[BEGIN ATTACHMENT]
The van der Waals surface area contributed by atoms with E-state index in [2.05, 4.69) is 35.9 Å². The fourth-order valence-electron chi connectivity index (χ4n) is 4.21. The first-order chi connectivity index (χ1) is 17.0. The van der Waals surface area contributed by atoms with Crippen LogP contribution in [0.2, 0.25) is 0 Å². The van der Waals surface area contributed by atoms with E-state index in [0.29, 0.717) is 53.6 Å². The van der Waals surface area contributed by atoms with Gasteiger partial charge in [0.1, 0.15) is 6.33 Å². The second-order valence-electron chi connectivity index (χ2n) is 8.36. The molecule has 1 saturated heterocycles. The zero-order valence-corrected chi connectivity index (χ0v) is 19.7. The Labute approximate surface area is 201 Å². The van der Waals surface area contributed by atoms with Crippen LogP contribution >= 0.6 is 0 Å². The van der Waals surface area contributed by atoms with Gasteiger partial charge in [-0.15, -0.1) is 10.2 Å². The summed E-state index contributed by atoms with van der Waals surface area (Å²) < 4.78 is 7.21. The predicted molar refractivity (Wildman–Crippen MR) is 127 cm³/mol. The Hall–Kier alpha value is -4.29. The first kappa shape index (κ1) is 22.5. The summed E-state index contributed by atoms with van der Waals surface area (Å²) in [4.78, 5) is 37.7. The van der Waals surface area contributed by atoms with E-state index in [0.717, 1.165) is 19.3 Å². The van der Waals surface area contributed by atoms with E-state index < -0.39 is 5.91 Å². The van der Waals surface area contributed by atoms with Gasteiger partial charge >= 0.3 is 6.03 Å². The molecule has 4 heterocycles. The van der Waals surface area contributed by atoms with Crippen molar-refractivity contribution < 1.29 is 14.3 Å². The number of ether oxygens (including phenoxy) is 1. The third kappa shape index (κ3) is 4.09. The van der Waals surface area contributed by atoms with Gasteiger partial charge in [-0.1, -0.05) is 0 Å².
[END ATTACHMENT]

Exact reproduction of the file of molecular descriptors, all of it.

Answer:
The van der Waals surface area contributed by atoms with E-state index in [2.05, 4.69) is 35.9 Å². The fourth-order valence-electron chi connectivity index (χ4n) is 4.21. The first-order chi connectivity index (χ1) is 17.0. The van der Waals surface area contributed by atoms with Crippen LogP contribution in [0.2, 0.25) is 0 Å². The van der Waals surface area contributed by atoms with E-state index in [0.29, 0.717) is 53.6 Å². The van der Waals surface area contributed by atoms with Gasteiger partial charge in [0.1, 0.15) is 6.33 Å². The second-order valence-electron chi connectivity index (χ2n) is 8.36. The molecule has 1 saturated heterocycles. The zero-order valence-corrected chi connectivity index (χ0v) is 19.7. The Labute approximate surface area is 201 Å². The van der Waals surface area contributed by atoms with Crippen LogP contribution >= 0.6 is 0 Å². The van der Waals surface area contributed by atoms with Gasteiger partial charge in [-0.15, -0.1) is 10.2 Å². The summed E-state index contributed by atoms with van der Waals surface area (Å²) < 4.78 is 7.21. The predicted molar refractivity (Wildman–Crippen MR) is 127 cm³/mol. The Hall–Kier alpha value is -4.29. The first kappa shape index (κ1) is 22.5. The summed E-state index contributed by atoms with van der Waals surface area (Å²) in [4.78, 5) is 37.7. The van der Waals surface area contributed by atoms with E-state index in [0.717, 1.165) is 19.3 Å². The van der Waals surface area contributed by atoms with E-state index < -0.39 is 5.91 Å². The van der Waals surface area contributed by atoms with Gasteiger partial charge >= 0.3 is 6.03 Å². The molecule has 4 heterocycles. The van der Waals surface area contributed by atoms with Crippen molar-refractivity contribution < 1.29 is 14.3 Å². The number of ether oxygens (including phenoxy) is 1. The third kappa shape index (κ3) is 4.09. The van der Waals surface area contributed by atoms with Gasteiger partial charge in [-0.1, -0.05) is 0 Å².